At the same time, the tension suggests the debate set for Sunday over taking the word "socialist" out of the party's consitution could be fraught. The move, which former NDP leader Jack Layton supported before his death in 2011, was set aside at the party's last convention.
The socialist delegates voiced concern Friday over the party's use of American Democrats as speakers. Then on Saturday, they were forced to put away a banner condemning U.S. President Barack Obama's use of drones in Pakistan, with which they greeted other delegates as they arrived at Montreal's Palais de congrès.
The socialist caucus is a tiny part of the 2,161 delegates at the party's convention, but they're making their presence felt. On Friday, socialist delegate Barry Weisleder interrupted proceedings to argue the party should take the hour provided for Jeremy Bird, who was Obama's national field director in 2012, and spend it debating policy. He said the U.S. democrats have nothing to teach the NDP.
Former party president Anne McGrath said on Twitter that the caucus isn't officially recognized.
Delegates only meet every two years for policy conventions, with only an hour set aside for subjects as broad as the economy or the environment, so some speakers have complained there isn't enough time provided to debate the issues in front of them. Panels open to all delegates — but closed to reporters — decide before the convention starts on which 10 to 12 resolutions per subject matter will make it to the floor of the convention for debate.
On Saturday, Weisleder and other socialist delegates booed Bird after his speech. Weisleder told CBC News that NDP National Director Nathan Rotman pulled his voting credentials after that.
NDP officials said Weisleder was told his credentials could be pulled, which involves sending the issue to a committee before deciding. After reviewing the issue, however, they decided not to send the dispute to the committee.
The delegates, whose banner said "Stop Obama's drone wars," were told three times to put away the banner, including once by security, who were asked by the party to approach the protesters.
'Minor act of protest'
John Orrett, a spokesman for the group, said the U.S. is violating Pakistani airspace and killing innocent civilians with the drones. He said the delegates were concerned about the party hosting "speakers highly favourable to the Democratic Party in the United States."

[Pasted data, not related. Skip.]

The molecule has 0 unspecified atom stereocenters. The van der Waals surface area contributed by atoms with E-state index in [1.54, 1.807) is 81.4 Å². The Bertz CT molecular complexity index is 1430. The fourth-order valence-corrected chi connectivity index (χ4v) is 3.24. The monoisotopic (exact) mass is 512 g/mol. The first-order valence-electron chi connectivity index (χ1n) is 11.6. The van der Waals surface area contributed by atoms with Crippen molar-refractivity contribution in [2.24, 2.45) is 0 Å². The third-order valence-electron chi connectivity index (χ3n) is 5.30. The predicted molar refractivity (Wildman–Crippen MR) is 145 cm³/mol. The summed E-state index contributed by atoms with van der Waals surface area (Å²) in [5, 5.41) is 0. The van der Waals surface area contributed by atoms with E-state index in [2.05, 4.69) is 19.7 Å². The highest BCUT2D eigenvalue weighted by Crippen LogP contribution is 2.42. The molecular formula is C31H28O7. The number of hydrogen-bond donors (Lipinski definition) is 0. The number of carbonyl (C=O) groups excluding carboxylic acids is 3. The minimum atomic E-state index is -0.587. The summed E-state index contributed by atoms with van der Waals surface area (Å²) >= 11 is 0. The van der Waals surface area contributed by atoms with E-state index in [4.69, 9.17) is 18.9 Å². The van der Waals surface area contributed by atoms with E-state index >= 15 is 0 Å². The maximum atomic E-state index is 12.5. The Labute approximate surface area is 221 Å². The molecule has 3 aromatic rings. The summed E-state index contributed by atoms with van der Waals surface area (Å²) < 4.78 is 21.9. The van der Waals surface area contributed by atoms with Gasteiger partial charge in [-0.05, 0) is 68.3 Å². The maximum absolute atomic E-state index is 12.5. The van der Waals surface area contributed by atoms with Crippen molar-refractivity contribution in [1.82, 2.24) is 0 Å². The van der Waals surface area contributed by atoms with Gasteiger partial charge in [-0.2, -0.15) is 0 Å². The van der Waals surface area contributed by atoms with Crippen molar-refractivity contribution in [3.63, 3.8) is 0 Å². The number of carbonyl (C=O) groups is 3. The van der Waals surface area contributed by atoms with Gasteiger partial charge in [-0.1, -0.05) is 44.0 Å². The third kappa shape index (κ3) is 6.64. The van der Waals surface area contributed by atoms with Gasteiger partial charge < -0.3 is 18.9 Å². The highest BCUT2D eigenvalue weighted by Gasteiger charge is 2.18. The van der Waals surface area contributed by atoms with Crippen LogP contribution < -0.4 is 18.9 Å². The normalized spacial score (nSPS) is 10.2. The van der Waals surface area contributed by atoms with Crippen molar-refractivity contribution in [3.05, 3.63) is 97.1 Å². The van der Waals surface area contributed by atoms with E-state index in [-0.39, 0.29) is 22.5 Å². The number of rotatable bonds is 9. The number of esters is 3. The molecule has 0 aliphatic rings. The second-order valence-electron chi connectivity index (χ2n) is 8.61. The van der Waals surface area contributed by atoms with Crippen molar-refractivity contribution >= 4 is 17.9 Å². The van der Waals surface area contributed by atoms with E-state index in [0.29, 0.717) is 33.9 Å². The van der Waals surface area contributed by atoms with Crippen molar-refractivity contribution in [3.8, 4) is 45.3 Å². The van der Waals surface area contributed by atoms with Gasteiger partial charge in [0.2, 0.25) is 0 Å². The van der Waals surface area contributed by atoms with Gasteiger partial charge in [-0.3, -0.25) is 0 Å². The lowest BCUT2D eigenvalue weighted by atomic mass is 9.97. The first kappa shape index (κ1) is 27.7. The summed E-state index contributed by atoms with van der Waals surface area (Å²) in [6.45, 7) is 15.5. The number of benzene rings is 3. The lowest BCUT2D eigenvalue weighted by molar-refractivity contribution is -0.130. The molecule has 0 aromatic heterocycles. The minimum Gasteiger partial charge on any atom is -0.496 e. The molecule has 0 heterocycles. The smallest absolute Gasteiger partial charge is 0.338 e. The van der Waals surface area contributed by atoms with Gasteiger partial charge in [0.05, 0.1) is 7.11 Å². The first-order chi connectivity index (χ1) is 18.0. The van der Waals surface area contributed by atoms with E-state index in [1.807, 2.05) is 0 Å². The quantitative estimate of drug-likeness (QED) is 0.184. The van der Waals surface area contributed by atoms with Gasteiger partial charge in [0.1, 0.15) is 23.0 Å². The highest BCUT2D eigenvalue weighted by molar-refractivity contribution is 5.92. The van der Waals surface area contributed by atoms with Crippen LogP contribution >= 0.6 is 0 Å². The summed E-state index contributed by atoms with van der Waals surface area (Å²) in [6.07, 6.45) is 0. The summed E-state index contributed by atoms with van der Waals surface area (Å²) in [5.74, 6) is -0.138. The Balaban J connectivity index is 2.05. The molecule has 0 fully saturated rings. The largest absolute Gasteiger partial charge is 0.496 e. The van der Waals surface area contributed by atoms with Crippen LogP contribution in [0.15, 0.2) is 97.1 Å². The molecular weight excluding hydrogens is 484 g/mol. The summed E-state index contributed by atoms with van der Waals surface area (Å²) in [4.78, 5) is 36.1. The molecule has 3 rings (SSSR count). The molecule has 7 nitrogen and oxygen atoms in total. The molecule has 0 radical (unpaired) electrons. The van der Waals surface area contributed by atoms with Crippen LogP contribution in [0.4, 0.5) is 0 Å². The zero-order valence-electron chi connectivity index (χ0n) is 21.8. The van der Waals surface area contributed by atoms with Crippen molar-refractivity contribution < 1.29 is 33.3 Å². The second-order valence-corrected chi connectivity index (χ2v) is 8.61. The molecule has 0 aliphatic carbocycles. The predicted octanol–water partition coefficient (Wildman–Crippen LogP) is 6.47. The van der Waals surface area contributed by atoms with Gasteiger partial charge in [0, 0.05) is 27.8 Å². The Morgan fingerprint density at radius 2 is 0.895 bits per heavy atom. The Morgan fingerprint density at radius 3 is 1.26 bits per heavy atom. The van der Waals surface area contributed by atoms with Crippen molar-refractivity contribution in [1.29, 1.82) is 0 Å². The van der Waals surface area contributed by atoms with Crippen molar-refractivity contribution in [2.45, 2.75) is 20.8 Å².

Aside from Bird, Joseph Stiglitz, an economist who advised former president Bill Clinton, spoke to the convention on Friday.
"We're a labour party. The Democratic Party of the United States is a party of Wall Street. It's a party of the war machine," Orrett said.
"We're proud members of the NDP and come election time we call for an unequivocal vote, we totally support the NDP and we totally want Tom Mulcair to become the next prime minister of Canada."
"You could say it was a minor act of protest," Orrett said.
Orrett said the socialist delegates eventually put away the banner.
"We thought our point was already made. Not a lot of harm was done. There wasn't a lot of inconvenience and we didn't want to create a lot of inconvenience, so we went along with their wishes and put it away."
The vast majority of delegates voted against the motions brought by Weisleder on Friday and again on Saturday. On Saturday he wanted an anti-pipeline resolution brought forward for debate.
'Not about the media'
Rotman says the banner broke the rules.
"We have a material distribution process. Things have to be bilingual, union-bugged [have union logos] and approved by the deputy national director [of the party]," he said.
"They didn't go through the process so it was asked to be removed."
The banner was bilingual, but the English was in larger font than the French.
Asked whether taking down the banner was about getting the socialists out of the view of the media, Rotman said no.
"It's not about the media. It's about where democratic debates happen at a convention. They happen in respectful ways, at microphones. Not through outside protests in the hallway outside of convention."
There's no resolution at the convention about the use of drones by the U.S., Rotman pointed out.
"Jeremy Bird in particular is a community organizer who has worked with all kinds of grassroots organizations, including unions like the United Food and Commercial Workers, and certainly both unions and political parties around the world from the left are very interested in learning from their experiences," he said.
Ornett said he wasn't aware of the rules.